Then there is Japan with the fastest trains on earth, and they’re working on underground trains that will travel fast than most aircraft in the USA. Clean beautiful city’s.

      IMHO Tesla is a scam, and Musk is PT-Barnum, and lots of people say here know about history of USA and its con-artists and don’t fear to point it out in public.

      • Bet says:

        I just left Beijing yesterday. Yes I agree China going to eat our lunch. With green energy and prolly much else. But as for clean cities.? On the ground perhaps. My lungs are very happy to have left. I could cut that dirty brown air with a knife and it blankets for hundreds of miles. On to Japan next. Wonder if I will end up glowing in the dark?

  22. Chris Garbor says:

    I always thought Enron Musk and Elizabeth Holmes would have been a great couple.

  23. Nicko2 says:

    So much irrational hate of Musk and Tesla…..I recall the same attidue directed against Apple.

    • Unamused says:

      Nobody shorts Tesla stock out of hatred, Nicko. It’s mostly just a ravenous hunger for profit. But don’t take my word for it. Ask them yourself.

      Don’t take it personally. It’s just business.

  24. Chris Garbor says:

    Musk realizes Tesla’s days are numbered and doesn’t want to go down with the sinking Tesla-tanic. He is trying to be forced out of Tesla, that is before Tesla implodes so he can point blame elsewhere and save his sociopath ego. Look for more SEC violation tweeting and pot smoking podcasts.

  25. Laughing Eagle says:

    I would not buy a Tesla product as I feel there product will lose more resale value over time than most cars.

  26. WSKJ says:

    I have read the post and most of the commentary, some twice.

    Unmentioned in what I have read, herein above, has been the Tesla lithium battery factory (“the giga-factory”) which is in the State of Nevada, U.S.A., and is in production. Production is in partnership with Panasonic, and includes the PowerWall, and the PowerPack. An article at Electrek.com is informative.

    I have not been a Tesla fan, but as things now stand, a family member is in basic materials (=disclosure), and thus I have looked for bright spots under the Tesla umbrella. That the factory does exist, and is in production, was observed on a visit by said family member.

    As a U.S. citizen, I see the lithium battery factory as a bright spot in a country that has largely given up manufacturing. Ask yourself whether you own any device with a rechargeable lithium battery- I am guessing that you do.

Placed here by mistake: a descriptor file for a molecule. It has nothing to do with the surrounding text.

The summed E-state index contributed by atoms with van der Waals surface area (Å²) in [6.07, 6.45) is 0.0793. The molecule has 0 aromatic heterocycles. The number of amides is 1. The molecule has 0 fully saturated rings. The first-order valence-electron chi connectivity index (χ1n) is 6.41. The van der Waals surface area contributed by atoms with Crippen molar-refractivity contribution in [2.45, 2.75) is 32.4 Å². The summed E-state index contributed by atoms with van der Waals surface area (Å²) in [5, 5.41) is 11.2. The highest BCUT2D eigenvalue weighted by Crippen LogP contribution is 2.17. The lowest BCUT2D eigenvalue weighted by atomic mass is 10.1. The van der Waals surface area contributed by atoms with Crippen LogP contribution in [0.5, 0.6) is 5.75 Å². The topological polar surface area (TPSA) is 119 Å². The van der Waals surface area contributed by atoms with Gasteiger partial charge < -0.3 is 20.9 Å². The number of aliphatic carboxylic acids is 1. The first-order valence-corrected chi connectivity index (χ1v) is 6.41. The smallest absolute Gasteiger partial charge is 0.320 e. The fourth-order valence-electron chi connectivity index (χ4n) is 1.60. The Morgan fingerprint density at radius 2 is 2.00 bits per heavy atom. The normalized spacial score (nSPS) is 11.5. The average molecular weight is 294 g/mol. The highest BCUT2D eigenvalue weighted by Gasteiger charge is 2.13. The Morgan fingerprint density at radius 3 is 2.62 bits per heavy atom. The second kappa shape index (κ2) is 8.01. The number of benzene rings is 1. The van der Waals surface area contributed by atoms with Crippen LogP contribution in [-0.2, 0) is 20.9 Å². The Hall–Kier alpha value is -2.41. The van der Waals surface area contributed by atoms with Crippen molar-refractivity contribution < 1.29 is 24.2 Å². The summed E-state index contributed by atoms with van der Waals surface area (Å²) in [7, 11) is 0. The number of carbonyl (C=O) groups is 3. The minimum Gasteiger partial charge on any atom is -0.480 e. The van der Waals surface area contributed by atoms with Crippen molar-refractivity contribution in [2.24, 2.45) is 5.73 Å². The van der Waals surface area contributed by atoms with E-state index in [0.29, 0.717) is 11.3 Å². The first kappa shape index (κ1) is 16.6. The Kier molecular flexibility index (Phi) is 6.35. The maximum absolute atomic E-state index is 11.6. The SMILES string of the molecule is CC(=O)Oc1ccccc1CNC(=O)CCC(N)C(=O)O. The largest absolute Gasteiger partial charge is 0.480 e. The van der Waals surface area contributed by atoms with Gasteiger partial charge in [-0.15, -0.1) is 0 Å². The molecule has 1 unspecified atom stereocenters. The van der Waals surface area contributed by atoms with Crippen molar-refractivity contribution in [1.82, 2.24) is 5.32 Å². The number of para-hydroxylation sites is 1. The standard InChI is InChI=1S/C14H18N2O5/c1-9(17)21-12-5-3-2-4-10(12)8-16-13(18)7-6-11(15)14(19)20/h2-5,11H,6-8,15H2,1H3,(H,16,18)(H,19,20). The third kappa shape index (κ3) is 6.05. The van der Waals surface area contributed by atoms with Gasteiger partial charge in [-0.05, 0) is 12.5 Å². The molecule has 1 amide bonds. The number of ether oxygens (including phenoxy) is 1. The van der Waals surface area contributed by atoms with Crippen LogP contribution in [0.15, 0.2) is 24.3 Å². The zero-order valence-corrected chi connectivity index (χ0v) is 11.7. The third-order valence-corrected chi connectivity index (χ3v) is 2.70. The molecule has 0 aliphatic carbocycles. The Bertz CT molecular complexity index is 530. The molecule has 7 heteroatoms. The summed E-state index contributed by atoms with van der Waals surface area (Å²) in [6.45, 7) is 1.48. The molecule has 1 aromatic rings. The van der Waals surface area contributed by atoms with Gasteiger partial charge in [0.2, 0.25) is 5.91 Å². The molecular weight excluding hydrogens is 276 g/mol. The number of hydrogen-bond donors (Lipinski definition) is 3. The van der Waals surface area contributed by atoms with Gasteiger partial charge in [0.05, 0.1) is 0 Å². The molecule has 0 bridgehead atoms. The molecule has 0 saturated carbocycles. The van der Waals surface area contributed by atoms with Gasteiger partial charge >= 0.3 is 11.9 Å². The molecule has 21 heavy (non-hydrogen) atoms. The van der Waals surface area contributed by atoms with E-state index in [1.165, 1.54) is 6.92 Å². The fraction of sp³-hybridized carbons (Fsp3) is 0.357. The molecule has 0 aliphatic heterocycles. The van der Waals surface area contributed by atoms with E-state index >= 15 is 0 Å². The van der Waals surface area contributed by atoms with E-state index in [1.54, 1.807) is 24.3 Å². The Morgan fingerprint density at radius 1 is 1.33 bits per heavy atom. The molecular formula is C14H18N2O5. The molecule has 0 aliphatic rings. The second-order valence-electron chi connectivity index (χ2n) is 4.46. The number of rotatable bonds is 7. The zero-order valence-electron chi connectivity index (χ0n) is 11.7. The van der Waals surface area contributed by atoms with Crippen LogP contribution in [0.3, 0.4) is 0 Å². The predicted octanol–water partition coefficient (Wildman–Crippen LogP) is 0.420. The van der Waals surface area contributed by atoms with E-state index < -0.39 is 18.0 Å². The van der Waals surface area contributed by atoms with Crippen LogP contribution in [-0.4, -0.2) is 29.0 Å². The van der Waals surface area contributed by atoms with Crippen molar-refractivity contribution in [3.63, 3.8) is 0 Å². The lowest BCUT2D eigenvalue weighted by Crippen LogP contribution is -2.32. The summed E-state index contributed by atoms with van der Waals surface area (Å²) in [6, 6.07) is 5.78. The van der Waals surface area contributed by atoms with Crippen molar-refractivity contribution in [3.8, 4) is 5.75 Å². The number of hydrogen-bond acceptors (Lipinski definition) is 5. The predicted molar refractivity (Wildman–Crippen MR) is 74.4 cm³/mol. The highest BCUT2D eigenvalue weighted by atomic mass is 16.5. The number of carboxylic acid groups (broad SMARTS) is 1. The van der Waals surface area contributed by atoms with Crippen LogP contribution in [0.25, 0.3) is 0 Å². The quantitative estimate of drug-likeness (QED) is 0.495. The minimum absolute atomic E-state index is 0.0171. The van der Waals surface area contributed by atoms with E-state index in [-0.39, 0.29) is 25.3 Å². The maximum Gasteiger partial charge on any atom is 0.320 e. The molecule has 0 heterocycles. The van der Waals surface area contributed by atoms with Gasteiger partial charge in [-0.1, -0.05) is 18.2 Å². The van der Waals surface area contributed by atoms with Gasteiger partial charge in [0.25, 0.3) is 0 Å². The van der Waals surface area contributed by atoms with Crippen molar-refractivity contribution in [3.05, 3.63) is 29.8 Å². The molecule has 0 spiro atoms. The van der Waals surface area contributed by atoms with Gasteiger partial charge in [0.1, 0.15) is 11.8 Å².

(The story of Goodenough, the inventor of the battery, is a big story. He says that he still (at age 92) has big ideas underway.)

    Using my online Dashboard (Apple) dictionary, I find that “battery” comes from Latin, via French and Middle English, and the original sense was ‘metal articles wrought by hammering’, giving me rein to designate gold a battery of value….

    For storage of electric power, the world has moved to the lithium battery as the preferred mode. If Tesla shares get cheap enough without Tesla going under, I should probably buy some.

    Wolf, the usual thanks for keeping us up to date on Musk’s Tesla. Hey, keep in mind that he’s keeping his options open: when there are difficulties with walking on water, we go UNDER the water (the Boring Company). lol

  27. Jayq9 says:

    Not a Musk acolyte by any stretch of the imagination however I have to share an observation or two on tesla, specifically the model 3.

    Just visited the Tesla site and if I pick the model 3 with no options, the price is in fact 35k + TTL. By no options I mean taking the base RWD setup, the black paint (all other colors are additional), and skipping on auto-pilot.

    Now that Tesla may lose money at that price or make less than its 20% margin goals I can believe. The only way I’m seeing the car go for 50k is if a) you choose the top of the line, dual motor AWD performance package and b) full auto-pilot capabilities.

    Does Tesla have hidden charges or usual dealer tricks where the 35k turns into a 50k car by virtue of the car dealer vacation fund needing funding?

    It’s easy enough to try just by going to the Tesla site and configuring the model 3 yourself.

    • Jayq9 says:

      P.S…regarding the hidden charges…is it that they are using the purported gas savings & tax credit to present a 42k car as being sold for 35k?

      Obviously gas savings vary depending on mileage and price of gas while the tax credit is going to only be useful if you have a tax liability and up to the amount of said liability.

    • nick kelly says:

      No doubt the site says that BUT has anyone ever got one for that?
      It can be very difficult to get the base advertised sticker model of almost any car. As someone put it: the base model is glued to dealer’s floor if there at all. Think of it as an unprofitable vehicle to carry profitable options.
      Get back to us if you get one for 35 or if you know anyone who has.